Thirty-something Ali, a mother of two, is married to Colin, her childhood sweet heart. While Ali can’t help remembering the cool guy she fell in love with during her school days, she is disappointed that she doesn’t fancy Colin anymore.
And while he occasionally exhibits consideration for his wife, he is for the most part an obnoxious presence, belittling Ali’s poorly paid job in community arts and sniffing out the threat to his marriage in the form of Owen, a fun-loving artist who starts working with Ali and flirting with her.
All Ali really wants is a fulfilling career and happy family life with her husband and children, Jade and Mark. (In other words, she wants it all but the dream seems to be eluding her.)
Jade, a south Dublin Uggs-boot wearing 11-year old, who speaks with an affected American drawl, is intuitive and knows that her parents’ marriage is in trouble.
There’s also the larger-than-life Corina, Ali’s best friend, who dispenses marital advice, despite never having maintained a relationship for longer than three months. She thinks that all Ali needs to do is spice up her sex-life with Colin. However, in an effort to reintroduce passion in the bedroom, Ali’s purchase of sexy underwear goes terribly wrong when in a moment of madness, she takes a selfie, wearing the lingerie. Predictably, it ends up in unintended hands.
A weekend work trip to Amsterdam (to view shows that may be suitable for the Dublin arts centre) involving Ali and her colleagues, offers a blatant opportunity for Owen to make his move on Ali.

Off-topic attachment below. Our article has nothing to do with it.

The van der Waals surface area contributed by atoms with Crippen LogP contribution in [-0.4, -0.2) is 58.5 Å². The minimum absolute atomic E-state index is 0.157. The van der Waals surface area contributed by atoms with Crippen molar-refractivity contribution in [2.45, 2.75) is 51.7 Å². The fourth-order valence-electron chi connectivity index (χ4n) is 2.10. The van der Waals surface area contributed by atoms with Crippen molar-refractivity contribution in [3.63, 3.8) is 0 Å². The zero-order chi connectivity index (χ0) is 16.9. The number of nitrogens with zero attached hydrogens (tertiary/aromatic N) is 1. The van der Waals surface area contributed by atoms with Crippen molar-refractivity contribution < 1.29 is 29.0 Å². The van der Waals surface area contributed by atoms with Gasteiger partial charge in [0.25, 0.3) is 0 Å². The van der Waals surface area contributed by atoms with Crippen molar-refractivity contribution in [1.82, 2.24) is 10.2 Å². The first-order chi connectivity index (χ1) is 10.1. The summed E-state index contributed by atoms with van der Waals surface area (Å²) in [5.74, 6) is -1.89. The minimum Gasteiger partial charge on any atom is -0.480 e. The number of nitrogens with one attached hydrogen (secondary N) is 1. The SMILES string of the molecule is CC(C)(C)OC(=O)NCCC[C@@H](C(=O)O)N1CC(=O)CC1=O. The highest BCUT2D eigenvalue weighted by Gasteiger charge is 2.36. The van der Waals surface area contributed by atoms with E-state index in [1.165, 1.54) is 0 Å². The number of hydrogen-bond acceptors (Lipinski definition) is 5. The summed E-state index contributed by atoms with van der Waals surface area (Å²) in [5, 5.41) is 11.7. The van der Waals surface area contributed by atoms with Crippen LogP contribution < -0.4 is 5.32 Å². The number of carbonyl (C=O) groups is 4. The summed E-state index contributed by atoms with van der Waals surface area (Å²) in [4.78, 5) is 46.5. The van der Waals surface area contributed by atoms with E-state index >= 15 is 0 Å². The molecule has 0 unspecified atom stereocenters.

She has confided in Owen about her flagging marriage. When, after misgivings from Colin, Ali gets the green light to go on the trip, she, in a cringe-inducing response to Owen’s query as to whether she is going, replies: “...Daddy Pig did give permission and I am indeed travelling this Friday to the land of tulips, sweet Amsterdam.”
The ‘pig’ reference comes from a joke about Peppa Pig. The recurring reference points in this work of chick-lit are of brands and designer labels. Even within the confines of the genre, the constant name-checking of everything from Jo Malone perfume to a House of Fraser duvet, reads like overblown product placement (though unpaid for).
Without giving the story away, the weekend in Amsterdam actually takes an odd unexpected turn. This makes sticking with the book worthwhile.
Told over a week, events start to ricochet up on the work trip. With free time on their hands, Owen introduces Ali to the delights of hash cake while he favours something a little stronger.
The sub-plot centres round Corina’s love life. That she is sensuous and self-indulgent is over-emphasised.
She seems to be constantly licking cream from her fingers or some such luxuriance. She’s reminiscent of Samantha in Sex and the City. Even when she plays the ‘good girl,’ holding off from sex until the fourth date with a guy she thinks is ‘a keeper’, Corina is let down by men.
Men do not come out of this novel very well. It’s hard to excuse Colin’s constant put- downs of his wife. She can do nothing right. He even begrudges Ali her weekly get-together with Corina in various restaurants.
Colin wants a stay-at-home wife. He rages that her job only pays for ‘a stranger’ to mind the kids after school. With an attitude like that, can this marriage be saved?
Black & White Publishing, €11.70